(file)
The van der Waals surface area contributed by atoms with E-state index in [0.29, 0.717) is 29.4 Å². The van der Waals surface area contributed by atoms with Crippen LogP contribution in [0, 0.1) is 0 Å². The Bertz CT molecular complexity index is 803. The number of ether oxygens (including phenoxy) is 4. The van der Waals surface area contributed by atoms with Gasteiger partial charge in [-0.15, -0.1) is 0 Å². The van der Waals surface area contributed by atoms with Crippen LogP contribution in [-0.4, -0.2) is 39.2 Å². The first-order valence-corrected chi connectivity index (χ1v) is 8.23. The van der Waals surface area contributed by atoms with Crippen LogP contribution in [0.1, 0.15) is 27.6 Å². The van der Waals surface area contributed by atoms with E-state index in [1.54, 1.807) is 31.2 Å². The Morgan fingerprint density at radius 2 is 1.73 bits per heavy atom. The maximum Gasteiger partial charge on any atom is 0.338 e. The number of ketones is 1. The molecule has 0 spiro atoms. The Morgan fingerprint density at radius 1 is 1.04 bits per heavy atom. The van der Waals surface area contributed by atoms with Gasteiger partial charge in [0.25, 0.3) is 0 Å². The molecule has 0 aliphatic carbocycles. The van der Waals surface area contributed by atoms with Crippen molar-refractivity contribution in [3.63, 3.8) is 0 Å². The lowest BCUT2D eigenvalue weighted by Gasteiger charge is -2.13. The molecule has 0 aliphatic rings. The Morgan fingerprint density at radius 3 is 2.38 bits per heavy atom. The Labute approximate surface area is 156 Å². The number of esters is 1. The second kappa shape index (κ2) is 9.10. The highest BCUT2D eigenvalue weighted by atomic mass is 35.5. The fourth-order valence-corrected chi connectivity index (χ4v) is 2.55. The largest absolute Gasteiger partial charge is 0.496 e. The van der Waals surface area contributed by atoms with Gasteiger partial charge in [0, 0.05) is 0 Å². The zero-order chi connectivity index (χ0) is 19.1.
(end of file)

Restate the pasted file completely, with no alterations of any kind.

The van der Waals surface area contributed by atoms with E-state index in [0.29, 0.717) is 29.4 Å². The van der Waals surface area contributed by atoms with Crippen LogP contribution in [0, 0.1) is 0 Å². The Bertz CT molecular complexity index is 803. The number of ether oxygens (including phenoxy) is 4. The van der Waals surface area contributed by atoms with Gasteiger partial charge in [-0.15, -0.1) is 0 Å². The van der Waals surface area contributed by atoms with Crippen LogP contribution in [-0.4, -0.2) is 39.2 Å². The first-order valence-corrected chi connectivity index (χ1v) is 8.23. The van der Waals surface area contributed by atoms with Crippen LogP contribution in [0.1, 0.15) is 27.6 Å². The van der Waals surface area contributed by atoms with E-state index in [1.54, 1.807) is 31.2 Å². The Morgan fingerprint density at radius 2 is 1.73 bits per heavy atom. The maximum Gasteiger partial charge on any atom is 0.338 e. The number of ketones is 1. The molecule has 0 spiro atoms. The Morgan fingerprint density at radius 1 is 1.04 bits per heavy atom. The van der Waals surface area contributed by atoms with Gasteiger partial charge in [0.25, 0.3) is 0 Å². The molecule has 0 aliphatic carbocycles. The van der Waals surface area contributed by atoms with Crippen molar-refractivity contribution in [3.63, 3.8) is 0 Å². The lowest BCUT2D eigenvalue weighted by Gasteiger charge is -2.13. The molecule has 0 aliphatic rings. The Morgan fingerprint density at radius 3 is 2.38 bits per heavy atom. The Labute approximate surface area is 156 Å². The number of esters is 1. The second kappa shape index (κ2) is 9.10. The highest BCUT2D eigenvalue weighted by atomic mass is 35.5. The fourth-order valence-corrected chi connectivity index (χ4v) is 2.55. The largest absolute Gasteiger partial charge is 0.496 e. The van der Waals surface area contributed by atoms with Gasteiger partial charge in [0, 0.05) is 0 Å². The zero-order chi connectivity index (χ0) is 19.1.